Analysts believe major changes are unlikely following to the founder’s death since the transition had been well-anticipated and planned.
Macau.- Las Vegas Sands’ chairman and chief executive Sheldon Adelson passed away on Tuesday at the age of 87 but experts agree that the news will not have a major impact on the management or long-term strategy of Sands China.
Sands China employees paid their respects to the company’s founder with a minute’s silence on Wednesday while condolence messages were posted on electronic signage outside its Macau resorts.
Analysts believe major changes at the company are unlikely since the transition has been well-anticipated and planned.
David Green, principal at Newpage Consulting, told MNA: “He has had stable management in place for some years in all of the geographically diverse operations of the group.”
Analysts with Sanford C. Bernstein agreed: “We see company management well-positioned to maintain the broad strategy that has been in place.
“With long-term Sands Executive, Rob Goldstein, who has been with the company since 1995 and became Acting CEO and Chairman of both LVS and Sands China last week, the company remains in solid hands.”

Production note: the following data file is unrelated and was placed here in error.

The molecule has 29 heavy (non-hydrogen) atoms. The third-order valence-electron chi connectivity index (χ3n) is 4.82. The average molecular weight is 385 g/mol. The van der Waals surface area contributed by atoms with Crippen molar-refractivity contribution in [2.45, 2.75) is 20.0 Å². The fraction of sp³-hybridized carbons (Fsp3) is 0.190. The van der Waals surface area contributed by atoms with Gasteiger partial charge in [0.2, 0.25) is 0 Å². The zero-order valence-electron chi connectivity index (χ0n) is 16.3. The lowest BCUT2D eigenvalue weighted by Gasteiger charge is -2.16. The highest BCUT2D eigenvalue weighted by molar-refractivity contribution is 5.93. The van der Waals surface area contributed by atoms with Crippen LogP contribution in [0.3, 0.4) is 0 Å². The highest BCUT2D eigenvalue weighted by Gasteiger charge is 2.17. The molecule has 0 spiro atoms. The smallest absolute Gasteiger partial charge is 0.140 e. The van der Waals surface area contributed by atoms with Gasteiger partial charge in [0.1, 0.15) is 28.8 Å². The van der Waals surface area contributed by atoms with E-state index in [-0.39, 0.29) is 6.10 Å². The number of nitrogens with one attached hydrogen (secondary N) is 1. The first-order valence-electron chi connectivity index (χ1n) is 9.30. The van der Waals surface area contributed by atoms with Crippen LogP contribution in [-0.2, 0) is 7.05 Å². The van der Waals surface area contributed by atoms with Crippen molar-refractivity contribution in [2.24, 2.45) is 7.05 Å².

The casino tycoon had recently taken leave of absence to undergo cancer treatment for non-Hodgkin’s lymphoma.
COO Rob Goldstein stepped in as acting chairman and CEO. Chief financial officer, Grant Chum Kwan Lock, was also appointed as an executive director of Sands China.
Sands China’s future
No long before Adelson’s death the market was buzzing with rumours about the possibility that Sands might sell its Las Vegas Strip assets to focus on its Asian business in Macau and Singapore.
After Adelson’s death, his family retains control of nearly 57 per cent of Las Vegas Sans. Adelson’s wife, Dr. Miriam Adelson, was left in control of a large bulk of Las Vegas Sands’ shares through several trusts.
The chief financial officer of LVS, Adelson’s son-in-law Patrick Dumont, is also expected to gain more influence in the gaming group’s operations, Bernstein said.
Ben Lee, managing partner at iGamiX told MNA: “What will ultimately emerge will depend very much on whether Adelson’s widow, Miriam, wants to take over the reins of the company.
“There is a possibility that the time may be right to divest and most likely to China-linked interests, to preserve their chances of getting a new Macau concession.”
Sands China had reported an 82 per cent year-on-year drop in net revenues to US$586m, with US$731m in net losses.
But in a statement made for the latest financial report, Adelson said he believed the recovery process in each of Sands’ markets would continue and that the group had enough financial strength to support for its previously announced capital expenditure programs in both Macau and Singapore.